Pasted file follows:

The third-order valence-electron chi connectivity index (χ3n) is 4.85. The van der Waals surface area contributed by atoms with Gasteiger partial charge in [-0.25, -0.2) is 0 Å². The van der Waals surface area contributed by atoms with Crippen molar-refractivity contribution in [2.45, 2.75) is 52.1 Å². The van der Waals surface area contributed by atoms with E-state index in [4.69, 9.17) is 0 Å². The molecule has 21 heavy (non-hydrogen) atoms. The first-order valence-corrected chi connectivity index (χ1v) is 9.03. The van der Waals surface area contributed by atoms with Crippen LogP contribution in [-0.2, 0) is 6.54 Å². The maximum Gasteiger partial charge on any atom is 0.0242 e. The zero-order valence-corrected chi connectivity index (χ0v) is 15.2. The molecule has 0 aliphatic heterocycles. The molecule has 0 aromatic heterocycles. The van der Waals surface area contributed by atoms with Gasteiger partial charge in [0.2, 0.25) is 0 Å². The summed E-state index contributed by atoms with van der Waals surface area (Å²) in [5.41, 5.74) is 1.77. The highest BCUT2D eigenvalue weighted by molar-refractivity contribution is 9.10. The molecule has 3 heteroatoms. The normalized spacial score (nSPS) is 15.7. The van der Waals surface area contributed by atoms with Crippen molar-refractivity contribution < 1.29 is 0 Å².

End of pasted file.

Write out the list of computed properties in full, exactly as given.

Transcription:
The third-order valence-electron chi connectivity index (χ3n) is 4.85. The van der Waals surface area contributed by atoms with Gasteiger partial charge in [-0.25, -0.2) is 0 Å². The van der Waals surface area contributed by atoms with Crippen molar-refractivity contribution in [2.45, 2.75) is 52.1 Å². The van der Waals surface area contributed by atoms with E-state index in [4.69, 9.17) is 0 Å². The molecule has 21 heavy (non-hydrogen) atoms. The first-order valence-corrected chi connectivity index (χ1v) is 9.03. The van der Waals surface area contributed by atoms with Crippen LogP contribution in [-0.2, 0) is 6.54 Å². The maximum Gasteiger partial charge on any atom is 0.0242 e. The zero-order valence-corrected chi connectivity index (χ0v) is 15.2. The molecule has 0 aliphatic heterocycles. The molecule has 0 aromatic heterocycles. The van der Waals surface area contributed by atoms with Gasteiger partial charge in [0.2, 0.25) is 0 Å². The summed E-state index contributed by atoms with van der Waals surface area (Å²) in [5.41, 5.74) is 1.77. The highest BCUT2D eigenvalue weighted by molar-refractivity contribution is 9.10. The molecule has 3 heteroatoms. The normalized spacial score (nSPS) is 15.7. The van der Waals surface area contributed by atoms with Crippen molar-refractivity contribution < 1.29 is 0 Å².